AngularJS: Code Guidelines

Here is a common guidelines I use at most projects with Angular.js.



  1. Use well-defined and agreed upon component names.
    See the list of possible names in my article.

  2. No component name postfix in directives, models,filter definitions.

    You do not want to write user-directive in your templates, do you? Still you can have name collisions between directives, models and filters. I would suggest you to come with your own naming convention for this case.

  3. CamelCase in definition names.

    angular.directive('user', ...);
    angular.directive('tileList', ...); 
    angular.directive('userDirective', ...);
    angular.directive('tileListDirective', ...);
    angular.directive('tile_list', ...); 
    angular.directive('tile_list_directive', ...);
  4. Lower-case names for singletons and instances
    All directives, templates, services

  5. Upper-case names for Classes and creational patterns
    Classes, factories, everything returning new instance on invocation

          return {
            link: function(){
              //UserModel must be created
              var user = new UserModel();
              //regService is a singleton
              // ValidationService must be created
              var validation = new ValidationService();

Files And File Names

  1. Single file per module/component.

  2. In general, file name must match component name.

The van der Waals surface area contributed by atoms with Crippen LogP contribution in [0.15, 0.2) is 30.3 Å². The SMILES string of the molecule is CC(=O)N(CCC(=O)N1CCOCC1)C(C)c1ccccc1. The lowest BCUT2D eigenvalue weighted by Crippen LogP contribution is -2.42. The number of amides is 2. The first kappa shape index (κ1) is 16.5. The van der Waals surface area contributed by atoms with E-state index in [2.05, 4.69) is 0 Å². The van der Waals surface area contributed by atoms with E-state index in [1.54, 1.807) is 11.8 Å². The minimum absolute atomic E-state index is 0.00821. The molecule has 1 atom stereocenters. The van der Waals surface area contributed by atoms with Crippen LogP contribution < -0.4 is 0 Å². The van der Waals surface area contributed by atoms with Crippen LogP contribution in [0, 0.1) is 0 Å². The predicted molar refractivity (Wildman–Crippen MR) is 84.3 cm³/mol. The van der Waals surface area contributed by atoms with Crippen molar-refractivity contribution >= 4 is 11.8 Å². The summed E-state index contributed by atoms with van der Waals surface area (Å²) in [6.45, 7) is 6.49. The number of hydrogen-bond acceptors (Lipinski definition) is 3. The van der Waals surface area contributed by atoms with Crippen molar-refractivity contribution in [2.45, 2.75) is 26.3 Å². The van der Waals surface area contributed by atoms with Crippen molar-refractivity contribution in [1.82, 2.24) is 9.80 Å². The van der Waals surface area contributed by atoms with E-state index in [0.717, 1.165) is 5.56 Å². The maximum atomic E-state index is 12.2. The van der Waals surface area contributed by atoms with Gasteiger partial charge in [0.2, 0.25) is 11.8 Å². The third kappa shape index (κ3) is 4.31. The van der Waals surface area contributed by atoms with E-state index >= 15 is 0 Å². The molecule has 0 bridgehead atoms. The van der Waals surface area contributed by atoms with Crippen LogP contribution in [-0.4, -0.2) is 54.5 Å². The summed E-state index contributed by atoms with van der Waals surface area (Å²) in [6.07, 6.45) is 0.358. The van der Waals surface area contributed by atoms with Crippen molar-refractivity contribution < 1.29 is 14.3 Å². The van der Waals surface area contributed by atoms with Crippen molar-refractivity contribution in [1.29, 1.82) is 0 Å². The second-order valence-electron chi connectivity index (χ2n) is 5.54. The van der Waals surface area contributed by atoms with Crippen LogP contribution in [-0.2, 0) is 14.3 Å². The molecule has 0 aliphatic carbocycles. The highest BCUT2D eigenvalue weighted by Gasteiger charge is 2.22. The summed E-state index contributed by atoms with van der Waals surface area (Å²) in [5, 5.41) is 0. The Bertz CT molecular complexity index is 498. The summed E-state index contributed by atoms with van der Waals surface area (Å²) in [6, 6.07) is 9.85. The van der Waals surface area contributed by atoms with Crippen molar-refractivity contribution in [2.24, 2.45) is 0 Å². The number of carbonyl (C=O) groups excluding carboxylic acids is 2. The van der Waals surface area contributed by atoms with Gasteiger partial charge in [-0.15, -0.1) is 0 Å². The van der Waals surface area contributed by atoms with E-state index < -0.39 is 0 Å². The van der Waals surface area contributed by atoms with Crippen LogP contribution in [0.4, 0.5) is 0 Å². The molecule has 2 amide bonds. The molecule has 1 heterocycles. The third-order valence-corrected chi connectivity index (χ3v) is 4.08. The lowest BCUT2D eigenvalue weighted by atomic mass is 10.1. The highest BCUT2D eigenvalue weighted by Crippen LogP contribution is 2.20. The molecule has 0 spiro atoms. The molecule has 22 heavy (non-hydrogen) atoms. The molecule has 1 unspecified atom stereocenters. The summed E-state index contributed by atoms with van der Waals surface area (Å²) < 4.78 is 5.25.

Exceptions directives, models, see Components rule#2

  3. Add component name postfix to directives, models and templates file names:

    // userDirective.js
    angular.directive('user', ...);
    <!-- userTemplate.html -->
    <div class="user">
    // UserModel.js
    angular.factory('User', ...) 
  4. CamelCase in file names.
    Note: there may be problems if your team members use different OS'es with both case-sensitive and case-insensitive file systems

    // installAppService.js
    angular.service('installAppService', ...)
  5. File names must be unique without regards to case,
    We cannot have userDirective.js and UserDirective.js simultaneously.


  1. Use project-specific prefixes in component and file names only if:
    1. You are sure that the project will grow (both in complexity and in number of developers).
    2. You are making a reusable plugin/component.

If you are using prefixes, then stick to this rules:

  1. Use prefixes for all components in the project.
    You cannot have prj_user.js and someDirective.js simultaneously. The correct name is prj_someDirective.js

  2. All modules must have a prefix:

  3. The prefix is separated from the component name with a _ (underscore) character.

    // prj_userController.js
    angular.controller('prj_userController', ...)
  4. Prefix in directive definition is not separated from directive name, but is separated in file name:

    Note: This rule is derived from the necessity to have camelCase in directive names. Meanwhile, we need to support the consistency in file names, hence the exception.

    // prj_userDirective.js
    module.directive('prjUserDirective', ...)